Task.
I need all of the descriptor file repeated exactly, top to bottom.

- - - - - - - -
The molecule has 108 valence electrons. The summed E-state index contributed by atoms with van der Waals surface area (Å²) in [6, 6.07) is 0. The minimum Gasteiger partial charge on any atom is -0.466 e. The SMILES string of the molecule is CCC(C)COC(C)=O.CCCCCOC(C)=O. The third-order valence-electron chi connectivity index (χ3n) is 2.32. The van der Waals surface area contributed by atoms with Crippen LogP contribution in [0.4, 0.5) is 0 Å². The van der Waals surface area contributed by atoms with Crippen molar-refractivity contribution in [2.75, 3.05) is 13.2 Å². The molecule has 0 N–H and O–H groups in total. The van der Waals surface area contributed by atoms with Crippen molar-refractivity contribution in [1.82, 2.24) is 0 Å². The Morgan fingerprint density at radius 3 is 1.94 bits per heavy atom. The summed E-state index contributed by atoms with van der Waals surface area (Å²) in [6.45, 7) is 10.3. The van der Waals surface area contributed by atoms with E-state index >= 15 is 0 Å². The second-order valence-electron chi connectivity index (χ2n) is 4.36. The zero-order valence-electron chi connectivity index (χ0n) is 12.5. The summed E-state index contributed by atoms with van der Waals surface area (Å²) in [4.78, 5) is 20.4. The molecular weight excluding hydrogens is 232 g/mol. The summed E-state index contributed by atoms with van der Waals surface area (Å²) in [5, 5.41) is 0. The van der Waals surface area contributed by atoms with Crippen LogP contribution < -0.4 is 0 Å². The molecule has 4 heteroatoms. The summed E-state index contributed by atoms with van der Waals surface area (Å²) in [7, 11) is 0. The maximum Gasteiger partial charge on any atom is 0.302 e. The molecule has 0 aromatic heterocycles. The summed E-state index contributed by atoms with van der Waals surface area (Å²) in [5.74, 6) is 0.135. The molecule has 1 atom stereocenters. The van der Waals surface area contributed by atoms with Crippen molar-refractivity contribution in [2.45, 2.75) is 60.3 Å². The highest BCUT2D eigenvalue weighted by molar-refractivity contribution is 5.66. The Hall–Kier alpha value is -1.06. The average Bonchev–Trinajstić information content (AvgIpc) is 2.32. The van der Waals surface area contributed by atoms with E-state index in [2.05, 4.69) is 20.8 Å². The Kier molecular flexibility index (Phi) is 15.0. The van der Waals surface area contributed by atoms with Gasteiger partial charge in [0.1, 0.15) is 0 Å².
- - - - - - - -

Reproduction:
The molecule has 108 valence electrons. The summed E-state index contributed by atoms with van der Waals surface area (Å²) in [6, 6.07) is 0. The minimum Gasteiger partial charge on any atom is -0.466 e. The SMILES string of the molecule is CCC(C)COC(C)=O.CCCCCOC(C)=O. The third-order valence-electron chi connectivity index (χ3n) is 2.32. The van der Waals surface area contributed by atoms with Crippen LogP contribution in [0.4, 0.5) is 0 Å². The van der Waals surface area contributed by atoms with Crippen molar-refractivity contribution in [2.75, 3.05) is 13.2 Å². The molecule has 0 N–H and O–H groups in total. The van der Waals surface area contributed by atoms with Crippen molar-refractivity contribution in [1.82, 2.24) is 0 Å². The Morgan fingerprint density at radius 3 is 1.94 bits per heavy atom. The summed E-state index contributed by atoms with van der Waals surface area (Å²) in [6.45, 7) is 10.3. The van der Waals surface area contributed by atoms with E-state index >= 15 is 0 Å². The second-order valence-electron chi connectivity index (χ2n) is 4.36. The zero-order valence-electron chi connectivity index (χ0n) is 12.5. The summed E-state index contributed by atoms with van der Waals surface area (Å²) in [4.78, 5) is 20.4. The molecular weight excluding hydrogens is 232 g/mol. The summed E-state index contributed by atoms with van der Waals surface area (Å²) in [5, 5.41) is 0. The van der Waals surface area contributed by atoms with Crippen LogP contribution < -0.4 is 0 Å². The molecule has 4 heteroatoms. The summed E-state index contributed by atoms with van der Waals surface area (Å²) in [7, 11) is 0. The maximum Gasteiger partial charge on any atom is 0.302 e. The molecule has 0 aromatic heterocycles. The summed E-state index contributed by atoms with van der Waals surface area (Å²) in [5.74, 6) is 0.135. The molecule has 1 atom stereocenters. The van der Waals surface area contributed by atoms with Crippen molar-refractivity contribution in [2.45, 2.75) is 60.3 Å². The highest BCUT2D eigenvalue weighted by molar-refractivity contribution is 5.66. The Hall–Kier alpha value is -1.06. The average Bonchev–Trinajstić information content (AvgIpc) is 2.32. The van der Waals surface area contributed by atoms with E-state index in [2.05, 4.69) is 20.8 Å². The Kier molecular flexibility index (Phi) is 15.0. The van der Waals surface area contributed by atoms with Gasteiger partial charge in [0.1, 0.15) is 0 Å².